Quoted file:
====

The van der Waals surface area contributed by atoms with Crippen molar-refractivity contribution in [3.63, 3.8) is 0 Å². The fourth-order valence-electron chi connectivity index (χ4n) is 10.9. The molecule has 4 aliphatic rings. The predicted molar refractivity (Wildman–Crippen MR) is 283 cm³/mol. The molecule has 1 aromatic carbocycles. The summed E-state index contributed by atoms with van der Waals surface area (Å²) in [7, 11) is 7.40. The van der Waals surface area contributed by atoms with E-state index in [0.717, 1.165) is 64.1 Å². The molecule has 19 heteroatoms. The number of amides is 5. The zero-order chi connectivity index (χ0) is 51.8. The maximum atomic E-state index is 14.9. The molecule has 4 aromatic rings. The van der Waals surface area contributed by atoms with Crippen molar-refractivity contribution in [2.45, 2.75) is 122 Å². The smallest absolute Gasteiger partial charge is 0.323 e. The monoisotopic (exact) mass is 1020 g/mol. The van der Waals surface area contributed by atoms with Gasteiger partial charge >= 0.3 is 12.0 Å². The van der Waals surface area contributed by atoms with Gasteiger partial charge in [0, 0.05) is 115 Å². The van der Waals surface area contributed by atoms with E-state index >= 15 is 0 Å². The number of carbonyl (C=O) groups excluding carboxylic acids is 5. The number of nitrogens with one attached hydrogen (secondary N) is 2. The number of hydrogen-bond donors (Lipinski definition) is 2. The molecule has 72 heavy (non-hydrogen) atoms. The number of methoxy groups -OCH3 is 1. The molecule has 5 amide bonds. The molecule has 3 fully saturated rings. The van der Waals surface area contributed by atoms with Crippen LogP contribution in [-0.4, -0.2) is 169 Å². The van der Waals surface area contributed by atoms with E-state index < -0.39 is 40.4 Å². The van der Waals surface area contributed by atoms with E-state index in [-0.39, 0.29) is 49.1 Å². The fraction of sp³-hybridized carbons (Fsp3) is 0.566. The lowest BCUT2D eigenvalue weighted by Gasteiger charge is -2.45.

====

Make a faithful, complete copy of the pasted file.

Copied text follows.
The van der Waals surface area contributed by atoms with Crippen molar-refractivity contribution in [3.63, 3.8) is 0 Å². The fourth-order valence-electron chi connectivity index (χ4n) is 10.9. The molecule has 4 aliphatic rings. The predicted molar refractivity (Wildman–Crippen MR) is 283 cm³/mol. The molecule has 1 aromatic carbocycles. The summed E-state index contributed by atoms with van der Waals surface area (Å²) in [7, 11) is 7.40. The van der Waals surface area contributed by atoms with E-state index in [0.717, 1.165) is 64.1 Å². The molecule has 19 heteroatoms. The number of amides is 5. The zero-order chi connectivity index (χ0) is 51.8. The maximum atomic E-state index is 14.9. The molecule has 4 aromatic rings. The van der Waals surface area contributed by atoms with Crippen molar-refractivity contribution in [2.45, 2.75) is 122 Å². The smallest absolute Gasteiger partial charge is 0.323 e. The monoisotopic (exact) mass is 1020 g/mol. The van der Waals surface area contributed by atoms with Gasteiger partial charge >= 0.3 is 12.0 Å². The van der Waals surface area contributed by atoms with Gasteiger partial charge in [0, 0.05) is 115 Å². The van der Waals surface area contributed by atoms with E-state index >= 15 is 0 Å². The number of carbonyl (C=O) groups excluding carboxylic acids is 5. The number of nitrogens with one attached hydrogen (secondary N) is 2. The number of hydrogen-bond donors (Lipinski definition) is 2. The molecule has 72 heavy (non-hydrogen) atoms. The number of methoxy groups -OCH3 is 1. The molecule has 5 amide bonds. The molecule has 3 fully saturated rings. The van der Waals surface area contributed by atoms with Crippen LogP contribution in [-0.4, -0.2) is 169 Å². The van der Waals surface area contributed by atoms with E-state index < -0.39 is 40.4 Å². The van der Waals surface area contributed by atoms with E-state index in [-0.39, 0.29) is 49.1 Å². The fraction of sp³-hybridized carbons (Fsp3) is 0.566. The lowest BCUT2D eigenvalue weighted by Gasteiger charge is -2.45.